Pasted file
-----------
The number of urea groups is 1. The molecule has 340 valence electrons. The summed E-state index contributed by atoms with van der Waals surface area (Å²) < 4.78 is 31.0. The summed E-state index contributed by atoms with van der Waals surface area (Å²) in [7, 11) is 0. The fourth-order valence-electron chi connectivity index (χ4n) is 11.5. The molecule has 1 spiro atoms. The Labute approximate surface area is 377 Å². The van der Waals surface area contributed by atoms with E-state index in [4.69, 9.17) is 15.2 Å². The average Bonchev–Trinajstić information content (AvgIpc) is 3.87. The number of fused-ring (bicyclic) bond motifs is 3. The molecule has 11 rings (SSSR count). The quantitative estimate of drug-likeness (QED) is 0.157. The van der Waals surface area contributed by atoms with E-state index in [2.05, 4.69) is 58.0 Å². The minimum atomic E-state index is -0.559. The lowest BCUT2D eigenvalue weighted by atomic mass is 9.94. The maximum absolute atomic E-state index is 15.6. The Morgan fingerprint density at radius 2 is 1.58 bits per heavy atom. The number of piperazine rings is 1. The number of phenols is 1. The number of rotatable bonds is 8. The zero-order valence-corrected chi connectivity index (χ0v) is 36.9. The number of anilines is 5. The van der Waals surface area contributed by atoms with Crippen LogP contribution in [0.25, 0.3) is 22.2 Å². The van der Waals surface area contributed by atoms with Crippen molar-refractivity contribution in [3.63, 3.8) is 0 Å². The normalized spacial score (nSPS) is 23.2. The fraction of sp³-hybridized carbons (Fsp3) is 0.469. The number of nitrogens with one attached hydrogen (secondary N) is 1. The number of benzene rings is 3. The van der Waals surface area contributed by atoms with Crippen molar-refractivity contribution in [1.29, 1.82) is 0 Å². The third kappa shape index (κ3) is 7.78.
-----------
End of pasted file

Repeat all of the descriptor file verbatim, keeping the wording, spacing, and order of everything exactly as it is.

The number of urea groups is 1. The molecule has 340 valence electrons. The summed E-state index contributed by atoms with van der Waals surface area (Å²) < 4.78 is 31.0. The summed E-state index contributed by atoms with van der Waals surface area (Å²) in [7, 11) is 0. The fourth-order valence-electron chi connectivity index (χ4n) is 11.5. The molecule has 1 spiro atoms. The Labute approximate surface area is 377 Å². The van der Waals surface area contributed by atoms with E-state index in [4.69, 9.17) is 15.2 Å². The average Bonchev–Trinajstić information content (AvgIpc) is 3.87. The number of fused-ring (bicyclic) bond motifs is 3. The molecule has 11 rings (SSSR count). The quantitative estimate of drug-likeness (QED) is 0.157. The van der Waals surface area contributed by atoms with E-state index in [2.05, 4.69) is 58.0 Å². The minimum atomic E-state index is -0.559. The lowest BCUT2D eigenvalue weighted by atomic mass is 9.94. The maximum absolute atomic E-state index is 15.6. The Morgan fingerprint density at radius 2 is 1.58 bits per heavy atom. The number of piperazine rings is 1. The number of phenols is 1. The number of rotatable bonds is 8. The zero-order valence-corrected chi connectivity index (χ0v) is 36.9. The number of anilines is 5. The van der Waals surface area contributed by atoms with Crippen LogP contribution in [0.25, 0.3) is 22.2 Å². The van der Waals surface area contributed by atoms with Crippen molar-refractivity contribution in [3.63, 3.8) is 0 Å². The normalized spacial score (nSPS) is 23.2. The fraction of sp³-hybridized carbons (Fsp3) is 0.469. The number of nitrogens with one attached hydrogen (secondary N) is 1. The number of benzene rings is 3. The van der Waals surface area contributed by atoms with Crippen molar-refractivity contribution in [1.29, 1.82) is 0 Å². The third kappa shape index (κ3) is 7.78.